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Positive Behavior Support

Positive Behavior Support

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Positive Behavior Support

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  1. Positive Behavior Support What it means for HaysHighSchool

  2. Where did it come from? • Senate Bill 1196 • Commissioner’s Rule TAC §89.1053 • Called for a change in traditional discipline systems toward a more proactive system using research-based practices • Positive Behavior Supports was offered to districts as a viable option for school improvement • 2009-2010 Hays CISD Superintendant Jeremy Lyon mandated district-wide implementation of PBS

  3. Overarching Ideas of Positive Behavior Supports (PBS) • Systemic and individualizedstrategies based on an extensive body of research-based practices • Prevention-based approach • Focus on teaching academic, social, and behavioral expectations • Uses data to determine and analyze interventions

  4. Critical Attributes of School-wide PBS (Each one will be considered individually) • Focus on all systems within the school • Attention to the needs of all students through a 3-tiered prevention/intervention model • Widespread commitment to improving school climate and student performance • Intervention strategies designed to meet the unique needs of each campus • Team-based planning and decision-making • Emphasis on an instructional approach to discipline and behavior management • Data-based decision making • Long-term commitment to systems change and implementation of PBS practices • Continual evaluation and refinement of PBS interventions

  5. 1. Focus on all systems within the school Classroom Setting Systems All of these systems impact each other. We will develop prevention and intervention strategies for each. Non-classroom Setting Systems Individual Student Systems School-wide Systems

  6. 2. Attention to the needs of all students through a 3-tiered prevention/ intervention model Tertiary Prevention: Specialized, Individualized Systems for Students with High-Risk Behavior ~5% Secondary Prevention: Specialized Group Systems for Students with At-Risk Behavior ~15% Primary Prevention: School-/Classroom- Wide Systems for All Students, Staff, & Settings Students who do not respond to these broad interventions will receive increasing levels of support. Most students will respond to consistent, and predictable expectations. ~80% of Students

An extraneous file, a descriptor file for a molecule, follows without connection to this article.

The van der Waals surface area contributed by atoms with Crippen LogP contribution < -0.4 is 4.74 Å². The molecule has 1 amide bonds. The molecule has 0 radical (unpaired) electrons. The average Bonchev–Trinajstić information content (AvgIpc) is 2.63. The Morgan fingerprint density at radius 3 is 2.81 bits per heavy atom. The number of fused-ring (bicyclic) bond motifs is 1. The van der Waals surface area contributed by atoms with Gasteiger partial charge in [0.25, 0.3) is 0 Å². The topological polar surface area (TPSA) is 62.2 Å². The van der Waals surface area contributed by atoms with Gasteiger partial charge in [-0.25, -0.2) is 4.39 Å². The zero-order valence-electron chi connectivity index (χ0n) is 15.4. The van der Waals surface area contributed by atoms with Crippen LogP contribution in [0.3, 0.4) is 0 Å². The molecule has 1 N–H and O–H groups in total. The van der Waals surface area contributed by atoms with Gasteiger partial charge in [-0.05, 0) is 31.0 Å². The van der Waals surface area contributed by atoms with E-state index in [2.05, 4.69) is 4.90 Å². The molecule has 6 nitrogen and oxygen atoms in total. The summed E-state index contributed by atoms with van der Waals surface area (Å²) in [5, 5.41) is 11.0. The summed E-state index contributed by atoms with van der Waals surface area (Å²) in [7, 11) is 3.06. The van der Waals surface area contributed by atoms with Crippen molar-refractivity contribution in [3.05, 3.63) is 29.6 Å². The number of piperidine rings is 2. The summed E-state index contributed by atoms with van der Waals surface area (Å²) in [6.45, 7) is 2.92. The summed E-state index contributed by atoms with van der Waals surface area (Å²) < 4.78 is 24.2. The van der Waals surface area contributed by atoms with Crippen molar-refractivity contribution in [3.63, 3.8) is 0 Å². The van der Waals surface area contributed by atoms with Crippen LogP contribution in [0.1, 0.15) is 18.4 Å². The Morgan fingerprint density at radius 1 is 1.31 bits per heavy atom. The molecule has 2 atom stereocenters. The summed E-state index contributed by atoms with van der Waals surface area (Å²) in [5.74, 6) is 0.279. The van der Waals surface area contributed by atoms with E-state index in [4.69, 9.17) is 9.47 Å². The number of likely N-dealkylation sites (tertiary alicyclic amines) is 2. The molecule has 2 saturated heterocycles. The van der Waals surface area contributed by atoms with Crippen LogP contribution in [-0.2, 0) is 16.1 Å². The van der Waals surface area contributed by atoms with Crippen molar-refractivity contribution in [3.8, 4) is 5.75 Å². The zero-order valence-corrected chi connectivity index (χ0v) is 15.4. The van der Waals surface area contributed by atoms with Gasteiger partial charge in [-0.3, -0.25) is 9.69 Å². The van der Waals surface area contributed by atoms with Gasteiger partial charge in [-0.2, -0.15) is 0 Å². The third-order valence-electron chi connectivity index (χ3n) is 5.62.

7. 3. Widespread commitment to improving school climate and student performance • In September 2009, 94% of HHS faculty and staff stated that discipline is a concern and should be made a priority • Long-term outlook • PBS will be implemented over time and will create long-term sustainable changes. • Commitment of necessary resources • Time, money, and human resources will be used toward implementing PBS.

  8. 4. Intervention strategies designed to meet the unique needs of each campus PBS is an operational framework to improve academic and behavioral outcomes • At HHS, we will design PBS to be exactly what we want it and need it to be to reduce disciplinary problems and increase academic outcomes. It is not a curriculum, intervention, or practice • It is not something learned at professional development but never fully implemented • It is not only a system of behavior reinforcement • It is not only for special education students

  9. 5. Team-based planning and decision-making • Campus PBS Team is formed to lead campus in developing and implementing the most effective instructional and behavioral practices and interventions possible • Team reviews school data to guide decision-making • Team shares plans, gets input from faculty and staff • Hays PBS team: • External/Internal Coach:Glenna Billingsley • Team Leader:Carol Reeves • Team Members:Damon Adams, David Pierce, Devi Puckett, Doug Ragsdale, Laura Travalini, Marianne Wensmann • Please let us know ifYOUwould like to join the Hays PBS team!

  10. 6. Emphasis on an instructional approach to discipline and behavior management • Students are actively taught the expectations for all areas of the school • Soon, you will help our school decide what the expectations for adults and students should be for common areas around campus. • Lesson plans will be developed where you will teach these expectations to your students. • Expectations are re-taught as needed • Consequences for disciplinary infractions are proactive, consistent, and tied to the school expectations • Consequences will be consistent across settings and begin in the classroom with proactive classroom management.

  11. 7. Data-based decision-making 7. Data-based decision making • ODRs (Office Discipline Referrals) • Attendance data • Report card data • Standardized test scores • Staff and student climate surveys • PBS metrics These data will be regularly analyzed, communicated to all faculty/staff and will guide interventions.

  12. 8. Long-term commitment to systems change and implementation of PBS practices 8. Long-term commitment to systems change and implementation of PBS practices • Begin implementation at the universal, or school-wide tier first • After reviewing data and learning when/where our problems are, we will begin implementing changes at the universal, or school-wide tier first. • Assistance with making positive changes to your classroom management is available. • Look at significant change 3 to 5 years in the future • Meaningful, sustainable change happens slowly over time.

  13. 9. Continual evaluation and refinement of PBS interventions • Based on data • Based on changing population • Based on changing needs PBS is only a framework; thus it is flexible, and interventions are changed as necessary. The goal of PBS is based on outcomes. If the outcomes are not what we want, we must change our responses and interventions until we see the change we want to see.